Proposition 4 would boost funding for California children’s hospitals


A measure on the ballot would boost funding for California children’s hospitals, but not everyone agrees with how the money would be distributed.

Proposition 4 would authorize $1.5 billion in bonds to fund grants for construction, renovation, expansion, and other upgrades to children’s hospitals.

“The purpose of the infrastructure improvements is to make sure we can meet increased demands for our services and also because we face new seismic standards,” said Ann-Louise Kuhns, who is the CEO of California Children’s Hospital Association. “We need to make sure our buildings are not only standing after an earthquake but that they’re standing after a major earthquake.”

Seventy-two percent of the funds would go to eight private, non-profit children’s hospitals across the state, including two in the Bay Area. 

Eighteen percent would go toward children’s hospitals in the University of California system and the rest would be distributed to 150 other pediatric care facilities.

Members of the League of Women Voters say they support children’s hospitals but they oppose Prop 4, taking issue with most of the money going toward private facilities.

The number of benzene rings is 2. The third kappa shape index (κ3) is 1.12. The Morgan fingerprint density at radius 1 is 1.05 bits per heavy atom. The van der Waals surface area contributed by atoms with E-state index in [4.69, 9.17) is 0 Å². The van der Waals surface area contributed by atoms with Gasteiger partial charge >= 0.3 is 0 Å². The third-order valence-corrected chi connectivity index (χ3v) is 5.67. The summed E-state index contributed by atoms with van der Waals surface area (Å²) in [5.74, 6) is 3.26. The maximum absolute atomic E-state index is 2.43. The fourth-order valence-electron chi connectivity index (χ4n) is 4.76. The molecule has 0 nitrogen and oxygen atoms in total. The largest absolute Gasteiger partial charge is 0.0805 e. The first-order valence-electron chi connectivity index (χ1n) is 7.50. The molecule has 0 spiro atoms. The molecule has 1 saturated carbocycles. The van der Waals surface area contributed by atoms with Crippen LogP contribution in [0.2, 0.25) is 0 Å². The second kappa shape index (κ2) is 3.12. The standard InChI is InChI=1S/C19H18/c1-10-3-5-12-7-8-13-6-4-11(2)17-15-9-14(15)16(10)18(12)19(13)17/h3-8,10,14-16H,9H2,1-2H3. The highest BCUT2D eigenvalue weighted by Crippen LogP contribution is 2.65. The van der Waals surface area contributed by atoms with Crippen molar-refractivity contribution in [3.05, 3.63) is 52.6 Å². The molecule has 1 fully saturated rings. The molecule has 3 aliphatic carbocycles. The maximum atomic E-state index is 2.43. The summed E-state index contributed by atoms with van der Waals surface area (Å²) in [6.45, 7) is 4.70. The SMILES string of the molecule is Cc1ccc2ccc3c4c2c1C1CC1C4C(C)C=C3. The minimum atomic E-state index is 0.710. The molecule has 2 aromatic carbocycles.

“The reality is each of these eight private hospitals each put in about $680,000,” California League of Women Voters Executive Director Melissa Breach said. “If this measure passes, they’ll each get $198 for every dollar they invested. That is pay to play, and that is not how we want to fund things in California.”

But the Children’s Hospital Association says the money is divided in the measure based on patient volumes.

“It’s not so much an issue of whether the hospitals are not for profit or public, but who are the patients being seen in those hospitals, and two-thirds of the patients we see are publicly financed by medical,” Kuhns said. “The problem is it doesn’t reimburse for infrastructure. That’s why we periodically come back to the voters to say can you please help us with just a portion of infrastructure.”

If passed, supporters say children’s hospitals would start to see upgrades within the next year or two.

Copyright 2019 Nexstar Broadcasting, Inc. All rights reserved. This material may not be published, broadcast, rewritten, or redistributed.

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